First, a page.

Mtoko is situated 56 km north east of Mrewa on the main road from Salisbury to Tete in Mozambique and onwards to Malawi. The major tribal areas are Mtoko TTL, Chimoyo TTL and Budjga African Purchase Area. The south of the district consisted of European farming area which produced tobacco and other mixed farming. The village of Mtoko consisted of a few houses, a small hotel, a Police Station, The DC’s Office, a garage, a general dealer’s store and an airfield nearby. Electricity was eventually laid on in Mtoko in the mid 1970s.
DCs Station Mtoko
Mtoko is of strategic importance as it is considered the gateway to the north via Mozambique and is a staging post for heavy vehicles that travel to Malawi and even further north. The war put a temporary stop to these activities eventually. The remote areas and the inhospitable terrain consisting of granite kopjies and thick bush as well as rivers which flowed through the district (Nyadiri River) made it an ideal infiltration route and staging area for the enemy who had safe bases within close by Mozambique.
Nyadiri River, Charewa
As the war escalated a JOC was built at the airfield. It was home to a Fire Force unit consisting of a Dakota and Alouette III helicopters. D Company RAR was generally always deployed as the Fire Force. The enemy had divided the border areas into corridors through which they infiltrated into Rhodesia from Mozambique and Zambia. The sector that was used for the Mtoko area was known as the Takawira Sector. To the north of Mtoko was Mount Darwin and Centenary Districts and their infiltration sector was known as Chaminuka Sector. Some terrorists moved through this sector into Mrewa District which was situated to the west of Mtoko where the Nyadiri River formed the natural boundary between the two districts.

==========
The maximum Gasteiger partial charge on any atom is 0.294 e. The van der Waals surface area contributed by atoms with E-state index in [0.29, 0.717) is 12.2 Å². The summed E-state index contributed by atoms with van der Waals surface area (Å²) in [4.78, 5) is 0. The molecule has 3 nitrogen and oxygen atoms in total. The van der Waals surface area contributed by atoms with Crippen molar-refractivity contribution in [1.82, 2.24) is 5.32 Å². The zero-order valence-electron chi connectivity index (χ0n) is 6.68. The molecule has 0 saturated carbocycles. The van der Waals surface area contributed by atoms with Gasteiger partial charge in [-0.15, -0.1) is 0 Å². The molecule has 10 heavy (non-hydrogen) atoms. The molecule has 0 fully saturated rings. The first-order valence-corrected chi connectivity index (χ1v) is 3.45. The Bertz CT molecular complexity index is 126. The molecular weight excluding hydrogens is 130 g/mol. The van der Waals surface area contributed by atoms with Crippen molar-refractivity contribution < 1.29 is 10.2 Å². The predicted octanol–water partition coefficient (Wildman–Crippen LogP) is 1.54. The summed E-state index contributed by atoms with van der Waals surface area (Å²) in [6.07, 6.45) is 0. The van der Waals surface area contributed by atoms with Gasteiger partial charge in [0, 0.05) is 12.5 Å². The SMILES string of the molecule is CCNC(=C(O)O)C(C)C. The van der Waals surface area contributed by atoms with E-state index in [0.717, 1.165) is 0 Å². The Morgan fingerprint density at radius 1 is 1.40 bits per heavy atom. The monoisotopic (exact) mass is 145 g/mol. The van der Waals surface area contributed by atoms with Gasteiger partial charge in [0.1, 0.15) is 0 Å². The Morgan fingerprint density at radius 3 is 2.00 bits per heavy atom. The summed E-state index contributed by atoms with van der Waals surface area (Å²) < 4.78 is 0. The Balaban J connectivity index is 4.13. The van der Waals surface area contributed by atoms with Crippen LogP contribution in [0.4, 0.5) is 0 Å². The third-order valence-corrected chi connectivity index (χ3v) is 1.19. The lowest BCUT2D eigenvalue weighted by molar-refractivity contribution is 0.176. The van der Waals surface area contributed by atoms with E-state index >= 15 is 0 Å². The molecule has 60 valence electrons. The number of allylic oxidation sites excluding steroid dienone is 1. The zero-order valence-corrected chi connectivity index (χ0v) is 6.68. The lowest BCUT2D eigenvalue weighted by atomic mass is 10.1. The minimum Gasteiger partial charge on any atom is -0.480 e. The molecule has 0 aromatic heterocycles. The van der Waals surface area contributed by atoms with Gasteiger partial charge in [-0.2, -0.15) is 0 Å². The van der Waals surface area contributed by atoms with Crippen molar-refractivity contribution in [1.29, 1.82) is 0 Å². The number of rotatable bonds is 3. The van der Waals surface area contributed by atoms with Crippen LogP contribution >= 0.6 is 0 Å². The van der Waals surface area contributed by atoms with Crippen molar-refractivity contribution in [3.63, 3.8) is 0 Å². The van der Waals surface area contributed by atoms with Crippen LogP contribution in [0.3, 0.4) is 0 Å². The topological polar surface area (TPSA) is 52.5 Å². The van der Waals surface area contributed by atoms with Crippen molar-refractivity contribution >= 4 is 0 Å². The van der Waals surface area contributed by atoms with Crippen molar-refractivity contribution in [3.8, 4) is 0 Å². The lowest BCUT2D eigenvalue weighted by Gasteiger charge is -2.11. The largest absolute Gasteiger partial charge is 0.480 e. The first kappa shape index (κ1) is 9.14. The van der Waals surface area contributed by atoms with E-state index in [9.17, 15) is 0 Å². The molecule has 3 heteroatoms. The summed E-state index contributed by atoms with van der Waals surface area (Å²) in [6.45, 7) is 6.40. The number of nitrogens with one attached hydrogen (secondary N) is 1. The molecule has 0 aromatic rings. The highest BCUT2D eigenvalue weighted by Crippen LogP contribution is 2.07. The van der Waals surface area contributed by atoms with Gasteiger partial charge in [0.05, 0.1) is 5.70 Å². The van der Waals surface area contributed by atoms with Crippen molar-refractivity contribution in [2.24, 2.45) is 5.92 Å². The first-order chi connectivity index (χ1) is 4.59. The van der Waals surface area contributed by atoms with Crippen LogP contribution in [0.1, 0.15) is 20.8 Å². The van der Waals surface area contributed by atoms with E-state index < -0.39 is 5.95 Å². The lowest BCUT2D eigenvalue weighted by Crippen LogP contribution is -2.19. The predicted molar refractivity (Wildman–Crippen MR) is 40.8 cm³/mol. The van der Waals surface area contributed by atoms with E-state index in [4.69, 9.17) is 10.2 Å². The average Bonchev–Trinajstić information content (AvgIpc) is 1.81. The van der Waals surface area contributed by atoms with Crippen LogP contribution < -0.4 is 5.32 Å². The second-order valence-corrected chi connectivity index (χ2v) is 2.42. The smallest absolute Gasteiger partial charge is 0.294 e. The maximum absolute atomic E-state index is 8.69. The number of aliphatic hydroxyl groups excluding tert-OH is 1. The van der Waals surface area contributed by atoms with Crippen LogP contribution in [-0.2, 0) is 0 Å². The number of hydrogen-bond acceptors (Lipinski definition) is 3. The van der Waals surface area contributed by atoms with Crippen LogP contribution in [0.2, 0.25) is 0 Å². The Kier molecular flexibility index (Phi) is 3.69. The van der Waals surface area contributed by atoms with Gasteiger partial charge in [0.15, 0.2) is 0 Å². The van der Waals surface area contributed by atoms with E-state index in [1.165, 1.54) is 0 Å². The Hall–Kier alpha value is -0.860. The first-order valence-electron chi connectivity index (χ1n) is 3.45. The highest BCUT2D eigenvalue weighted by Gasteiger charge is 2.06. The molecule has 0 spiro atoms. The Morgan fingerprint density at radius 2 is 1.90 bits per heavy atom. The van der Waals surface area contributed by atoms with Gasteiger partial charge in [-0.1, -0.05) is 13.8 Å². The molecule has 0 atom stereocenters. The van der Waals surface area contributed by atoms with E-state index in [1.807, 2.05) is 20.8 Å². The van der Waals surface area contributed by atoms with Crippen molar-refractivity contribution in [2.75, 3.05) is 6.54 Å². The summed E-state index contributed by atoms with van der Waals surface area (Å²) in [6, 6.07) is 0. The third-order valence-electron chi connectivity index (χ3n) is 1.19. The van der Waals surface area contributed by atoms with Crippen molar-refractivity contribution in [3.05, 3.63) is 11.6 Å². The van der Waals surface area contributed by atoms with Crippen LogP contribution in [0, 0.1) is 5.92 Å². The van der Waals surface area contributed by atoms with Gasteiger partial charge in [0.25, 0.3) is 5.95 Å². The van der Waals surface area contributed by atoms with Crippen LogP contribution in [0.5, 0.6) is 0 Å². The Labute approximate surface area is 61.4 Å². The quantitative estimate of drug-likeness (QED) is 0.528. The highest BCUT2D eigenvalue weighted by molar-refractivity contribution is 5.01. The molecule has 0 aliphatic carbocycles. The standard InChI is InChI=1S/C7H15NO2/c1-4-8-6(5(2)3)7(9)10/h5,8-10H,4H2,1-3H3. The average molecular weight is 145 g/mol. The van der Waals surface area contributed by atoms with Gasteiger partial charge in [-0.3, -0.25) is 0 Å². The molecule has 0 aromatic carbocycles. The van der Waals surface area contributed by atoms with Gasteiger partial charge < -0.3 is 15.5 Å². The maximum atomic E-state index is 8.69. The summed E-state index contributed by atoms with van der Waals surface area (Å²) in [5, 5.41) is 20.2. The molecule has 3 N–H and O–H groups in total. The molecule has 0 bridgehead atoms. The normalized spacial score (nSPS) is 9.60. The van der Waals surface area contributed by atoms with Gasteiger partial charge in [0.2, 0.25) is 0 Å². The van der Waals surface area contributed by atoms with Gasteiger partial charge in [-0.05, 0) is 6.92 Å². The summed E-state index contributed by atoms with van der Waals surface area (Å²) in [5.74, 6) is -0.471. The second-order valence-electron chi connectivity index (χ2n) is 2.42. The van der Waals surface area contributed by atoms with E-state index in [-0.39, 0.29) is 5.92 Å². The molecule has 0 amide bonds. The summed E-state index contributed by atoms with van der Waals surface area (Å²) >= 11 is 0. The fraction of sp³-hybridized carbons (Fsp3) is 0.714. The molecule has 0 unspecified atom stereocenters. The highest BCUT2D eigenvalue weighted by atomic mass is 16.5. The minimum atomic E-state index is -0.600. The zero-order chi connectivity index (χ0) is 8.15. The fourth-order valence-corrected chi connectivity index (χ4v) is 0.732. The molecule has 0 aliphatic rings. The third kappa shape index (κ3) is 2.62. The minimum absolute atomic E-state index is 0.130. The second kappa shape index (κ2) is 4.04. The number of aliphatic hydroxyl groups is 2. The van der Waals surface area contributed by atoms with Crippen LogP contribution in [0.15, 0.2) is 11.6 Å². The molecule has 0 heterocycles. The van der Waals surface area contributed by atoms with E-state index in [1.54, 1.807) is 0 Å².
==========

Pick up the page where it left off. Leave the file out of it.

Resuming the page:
Chieftainess Charewa ruled over the northern area of Mtoko and it was this area that saw the first enemy actions. Thereafter they moved further inland to the Chimoyo area. The first keep was built at Charewa and the next one was constructed in Chimoyo. The anti tank land mine threat became a serious problem as civilian and government vehicles detonated several of them. All public transport stopped operating and the locals had to either walk or take a chance in private vehicles to get to Mtoko and on to Salisbury.
Some of the staff members over the years
Frank Taylor DC
John Saunders DC
Rob Boell ADC
Dave Rosenhahn ADC
Dudley Wall SDO
Stan Fourie Cadet
Dave Ford Agric Officer
Mr Lombard LDO
Mr van Heeerden LDO
Phillip and Beryl Clarke Pay Officers / Accountants
Charewa Keep aka Fort Desolation
Foot patrol in Charewa TTL
Mr Lombard inspecting the Matambanadzo bus that detonated an anti tank mine. Several civilians were killed in the incident.
Dudley Wall's first (of three) anti tank land mine incident which occurred on the road from Mtoko to Chimoyo TTL
DC John Saunders and the Station Sergeant Major examining Mr Lombards Land Rover after he detonated an anti tank land mine on the Chimoyo TTL road
The photograph below was taken when President du Pont visited Mtoko in 1975 and is accompanied by a press statement of the Presidents visit to Mashonaland East. If you identify yourself (or know of the national servicemen) in the photo would you please make contact. It will be much appreciated.